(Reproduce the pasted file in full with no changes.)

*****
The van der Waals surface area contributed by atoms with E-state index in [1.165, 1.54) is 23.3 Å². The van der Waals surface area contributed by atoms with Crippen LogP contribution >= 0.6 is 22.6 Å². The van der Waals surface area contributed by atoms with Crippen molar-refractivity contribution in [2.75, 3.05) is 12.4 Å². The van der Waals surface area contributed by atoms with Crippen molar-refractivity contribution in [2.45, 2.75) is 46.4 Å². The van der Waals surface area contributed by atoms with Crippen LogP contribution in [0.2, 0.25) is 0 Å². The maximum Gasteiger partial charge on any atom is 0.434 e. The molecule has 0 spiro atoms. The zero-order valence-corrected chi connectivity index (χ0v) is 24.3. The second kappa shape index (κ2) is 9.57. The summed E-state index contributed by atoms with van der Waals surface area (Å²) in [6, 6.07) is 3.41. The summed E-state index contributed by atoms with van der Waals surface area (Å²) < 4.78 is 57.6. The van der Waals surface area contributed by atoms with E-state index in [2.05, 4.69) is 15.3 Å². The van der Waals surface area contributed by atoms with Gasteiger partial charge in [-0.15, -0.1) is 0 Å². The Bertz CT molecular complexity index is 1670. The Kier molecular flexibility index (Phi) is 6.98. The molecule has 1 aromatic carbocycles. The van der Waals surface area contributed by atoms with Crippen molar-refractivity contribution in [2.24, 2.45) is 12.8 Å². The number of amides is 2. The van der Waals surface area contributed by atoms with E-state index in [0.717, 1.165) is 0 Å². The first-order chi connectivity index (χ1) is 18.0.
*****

The van der Waals surface area contributed by atoms with E-state index in [1.165, 1.54) is 23.3 Å². The van der Waals surface area contributed by atoms with Crippen LogP contribution >= 0.6 is 22.6 Å². The van der Waals surface area contributed by atoms with Crippen molar-refractivity contribution in [2.75, 3.05) is 12.4 Å². The van der Waals surface area contributed by atoms with Crippen molar-refractivity contribution in [2.45, 2.75) is 46.4 Å². The van der Waals surface area contributed by atoms with Crippen LogP contribution in [0.2, 0.25) is 0 Å². The maximum Gasteiger partial charge on any atom is 0.434 e. The molecule has 0 spiro atoms. The zero-order valence-corrected chi connectivity index (χ0v) is 24.3. The second kappa shape index (κ2) is 9.57. The summed E-state index contributed by atoms with van der Waals surface area (Å²) in [6, 6.07) is 3.41. The summed E-state index contributed by atoms with van der Waals surface area (Å²) < 4.78 is 57.6. The van der Waals surface area contributed by atoms with E-state index in [2.05, 4.69) is 15.3 Å². The van der Waals surface area contributed by atoms with Gasteiger partial charge in [-0.15, -0.1) is 0 Å². The Bertz CT molecular complexity index is 1670. The Kier molecular flexibility index (Phi) is 6.98. The molecule has 1 aromatic carbocycles. The van der Waals surface area contributed by atoms with Crippen molar-refractivity contribution in [2.24, 2.45) is 12.8 Å². The number of amides is 2. The van der Waals surface area contributed by atoms with E-state index in [0.717, 1.165) is 0 Å². The first-order chi connectivity index (χ1) is 18.0.